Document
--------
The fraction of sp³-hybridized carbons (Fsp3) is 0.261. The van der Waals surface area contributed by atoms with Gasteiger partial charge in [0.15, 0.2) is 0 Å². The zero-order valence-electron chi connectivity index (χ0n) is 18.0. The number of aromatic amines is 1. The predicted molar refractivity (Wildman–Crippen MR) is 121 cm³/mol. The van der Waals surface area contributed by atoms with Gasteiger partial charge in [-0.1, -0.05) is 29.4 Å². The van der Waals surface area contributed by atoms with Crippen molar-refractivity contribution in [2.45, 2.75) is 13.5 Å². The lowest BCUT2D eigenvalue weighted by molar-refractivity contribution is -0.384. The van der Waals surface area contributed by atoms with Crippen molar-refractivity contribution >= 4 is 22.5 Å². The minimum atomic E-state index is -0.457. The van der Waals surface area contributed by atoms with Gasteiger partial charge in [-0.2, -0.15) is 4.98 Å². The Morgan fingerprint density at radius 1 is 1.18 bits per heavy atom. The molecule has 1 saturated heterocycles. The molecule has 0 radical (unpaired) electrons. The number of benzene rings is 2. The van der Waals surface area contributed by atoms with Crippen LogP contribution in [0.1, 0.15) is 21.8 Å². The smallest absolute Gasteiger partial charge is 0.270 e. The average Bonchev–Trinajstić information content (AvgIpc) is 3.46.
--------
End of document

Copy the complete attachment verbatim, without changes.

The fraction of sp³-hybridized carbons (Fsp3) is 0.261. The van der Waals surface area contributed by atoms with Gasteiger partial charge in [0.15, 0.2) is 0 Å². The zero-order valence-electron chi connectivity index (χ0n) is 18.0. The number of aromatic amines is 1. The predicted molar refractivity (Wildman–Crippen MR) is 121 cm³/mol. The van der Waals surface area contributed by atoms with Gasteiger partial charge in [-0.1, -0.05) is 29.4 Å². The van der Waals surface area contributed by atoms with Crippen molar-refractivity contribution in [2.45, 2.75) is 13.5 Å². The lowest BCUT2D eigenvalue weighted by molar-refractivity contribution is -0.384. The van der Waals surface area contributed by atoms with Crippen molar-refractivity contribution >= 4 is 22.5 Å². The minimum atomic E-state index is -0.457. The van der Waals surface area contributed by atoms with Gasteiger partial charge in [-0.2, -0.15) is 4.98 Å². The Morgan fingerprint density at radius 1 is 1.18 bits per heavy atom. The molecule has 1 saturated heterocycles. The molecule has 0 radical (unpaired) electrons. The number of benzene rings is 2. The van der Waals surface area contributed by atoms with Crippen LogP contribution in [0.1, 0.15) is 21.8 Å². The smallest absolute Gasteiger partial charge is 0.270 e. The average Bonchev–Trinajstić information content (AvgIpc) is 3.46.